First, the Supreme Court of Ohio did not unreasonably apply federal law when it held that McGuire suffered no constitutional violation when the trial court excluded Kenny Stewart's statement that he had engaged in anal intercourse with the victim, his wife Joy, in the days before her death. McGuire relies primarily on Chambers v. Mississippi, in which the Supreme Court held that the exclusion of a hearsay statement coupled with the trial court's refusal to permit cross-examination of the declarant on that statement violated the defendant's constitutional rights when the hearsay statement was corroborated by other evidence, “self-incriminatory and unquestionably against interest,” and “made spontaneously to a close acquaintance shortly after the [crime],” and when the declarant was available for cross examination. 410 U.S. at 300-301. The district court carefully distinguished Chambers, and we adopt the district court's reasoning in that regard. Dist. Ct. Op. at *10. The excluded statement was not unquestionably against the declarant's interest because the statement would explain the potential presence of his semen in Joy Stewart's anus; the statement was not spontaneous, but rather a response to police questioning; the statement was not corroborated by other evidence; and Kenny Stewart was not available for cross-examination at trial. Therefore, the Supreme Court of Ohio did not unreasonably apply federal law when it held that excluding Kenny Stewart's statement did not violate McGuire's constitutional rights, and McGuire was not entitled to habeas relief on this basis.1
Second, the independent reweighing of the aggravating circumstances and mitigating factors by the Supreme Court of Ohio cured any error, assuming there was constitutional error, involving omission of a catch-all mitigation factor from the jury instructions at sentencing and McGuire's counsel's failure to challenge that omission before the Court of Appeals of Ohio. If a jury recommends the death penalty partially based on improper aggravating factors, independent appellate reweighing of proper aggravating and mitigating evidence cures the error. Clemons v. Mississippi, 494 U.S. 738, 748-50 (1990). The rule in Clemons with respect to consideration of improper aggravating factors applies as well to an alleged failure to consider proper mitigating factors, so long as no relevant mitigating evidence has been excluded during the reweighing. Baston v. Bagley, 420 F.3d 632, 638 (6th Cir.2005). McGuire concedes that all the relevant mitigating evidence was admitted, and in reweighing, the Supreme Court of Ohio did consider the factors allegedly excluded by the trial court's jury instruction: McGuire's marijuana use, troubled youth, and school difficulties. Therefore, even assuming the trial court committed constitutional error by omitting a catch-all mitigation factor and appellate counsel performed deficiently in failing to challenge the omission before the Court of Appeals of Ohio, the Supreme Court of Ohio cured any resulting error by its reweighing of the proper aggravating circumstances and mitigating factors.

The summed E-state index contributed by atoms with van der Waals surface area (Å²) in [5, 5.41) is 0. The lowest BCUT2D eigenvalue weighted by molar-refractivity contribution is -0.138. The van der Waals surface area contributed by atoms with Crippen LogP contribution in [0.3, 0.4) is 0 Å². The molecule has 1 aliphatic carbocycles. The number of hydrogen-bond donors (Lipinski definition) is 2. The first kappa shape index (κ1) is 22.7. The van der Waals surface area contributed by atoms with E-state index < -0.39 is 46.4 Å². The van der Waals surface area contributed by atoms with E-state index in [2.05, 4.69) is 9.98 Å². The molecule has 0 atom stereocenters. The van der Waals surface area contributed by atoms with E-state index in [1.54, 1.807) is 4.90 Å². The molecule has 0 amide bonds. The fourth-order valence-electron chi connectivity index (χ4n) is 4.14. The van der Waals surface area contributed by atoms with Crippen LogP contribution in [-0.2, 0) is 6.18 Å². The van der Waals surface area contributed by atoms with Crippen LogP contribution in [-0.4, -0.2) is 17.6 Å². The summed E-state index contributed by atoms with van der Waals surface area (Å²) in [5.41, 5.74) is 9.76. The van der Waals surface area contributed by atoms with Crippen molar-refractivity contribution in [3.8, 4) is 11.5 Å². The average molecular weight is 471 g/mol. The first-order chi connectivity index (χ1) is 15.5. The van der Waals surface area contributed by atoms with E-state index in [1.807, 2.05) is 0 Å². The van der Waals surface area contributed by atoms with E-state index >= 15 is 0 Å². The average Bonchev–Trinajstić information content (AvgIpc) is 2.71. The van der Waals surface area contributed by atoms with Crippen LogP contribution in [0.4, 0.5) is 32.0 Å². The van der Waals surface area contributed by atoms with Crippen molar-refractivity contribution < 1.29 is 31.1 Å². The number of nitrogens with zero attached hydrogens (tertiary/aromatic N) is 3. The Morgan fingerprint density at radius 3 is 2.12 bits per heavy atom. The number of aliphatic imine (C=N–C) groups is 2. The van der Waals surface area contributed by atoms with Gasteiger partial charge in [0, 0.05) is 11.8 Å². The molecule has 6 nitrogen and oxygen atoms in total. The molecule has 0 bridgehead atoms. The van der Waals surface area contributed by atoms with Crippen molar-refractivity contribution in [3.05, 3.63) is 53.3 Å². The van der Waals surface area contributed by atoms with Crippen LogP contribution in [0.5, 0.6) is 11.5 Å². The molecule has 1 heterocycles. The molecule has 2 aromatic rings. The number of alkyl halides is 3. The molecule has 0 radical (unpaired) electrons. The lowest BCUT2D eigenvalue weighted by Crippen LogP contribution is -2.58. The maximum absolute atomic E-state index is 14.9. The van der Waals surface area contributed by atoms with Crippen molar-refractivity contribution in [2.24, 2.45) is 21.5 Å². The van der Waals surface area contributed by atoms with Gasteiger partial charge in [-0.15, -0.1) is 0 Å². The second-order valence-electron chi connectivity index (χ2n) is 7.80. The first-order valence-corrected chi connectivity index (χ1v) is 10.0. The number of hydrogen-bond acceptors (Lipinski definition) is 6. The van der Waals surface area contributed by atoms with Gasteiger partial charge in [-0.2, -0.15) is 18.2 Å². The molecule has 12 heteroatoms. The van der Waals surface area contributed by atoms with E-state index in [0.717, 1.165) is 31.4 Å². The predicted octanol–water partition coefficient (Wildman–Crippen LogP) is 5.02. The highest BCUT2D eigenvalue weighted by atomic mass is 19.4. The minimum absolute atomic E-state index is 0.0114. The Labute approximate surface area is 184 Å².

Although we granted habeas relief in another capital case, Davis v. Coyle, 475 F.3d 761, 774 (6th Cir.2007), where the trial court had excluded certain mitigating evidence, that case was different. Reweighing in Davis was “not possible because the improperly-excluded evidence was never put into the record.” Id. Unlike in Davis, all the relevant evidence in this case was admitted and in the record when the Supreme Court of Ohio reweighed it. See Dist. Ct. Op. at * 14 n. 6. Cases in which the Supreme Court of the United States has granted habeas relief when a trial court's jury instructions precluded consideration of proper mitigating evidence, e.g., Abdul-Kabir v. Quarterman, 550 U.S. 233 (2007), are also inapposite because these cases originated from states that, unlike Ohio, do not reweigh on appeal. McGuire's claim also finds no support in Gardner v. Florida, 430 U.S. 349 (1977), in which the Supreme Court held that a due process violation occurs when a trial court imposes a death sentence partially based on information never disclosed to the defendant and which the defendant therefore could not deny or explain. Id. at 357-62 (plurality opinion). McGuire's death sentence, by contrast, was based wholly on evidence McGuire heard in open court and could deny or explain by means permitted in the state rules of evidence. Therefore, McGuire was not entitled to habeas relief on this claim.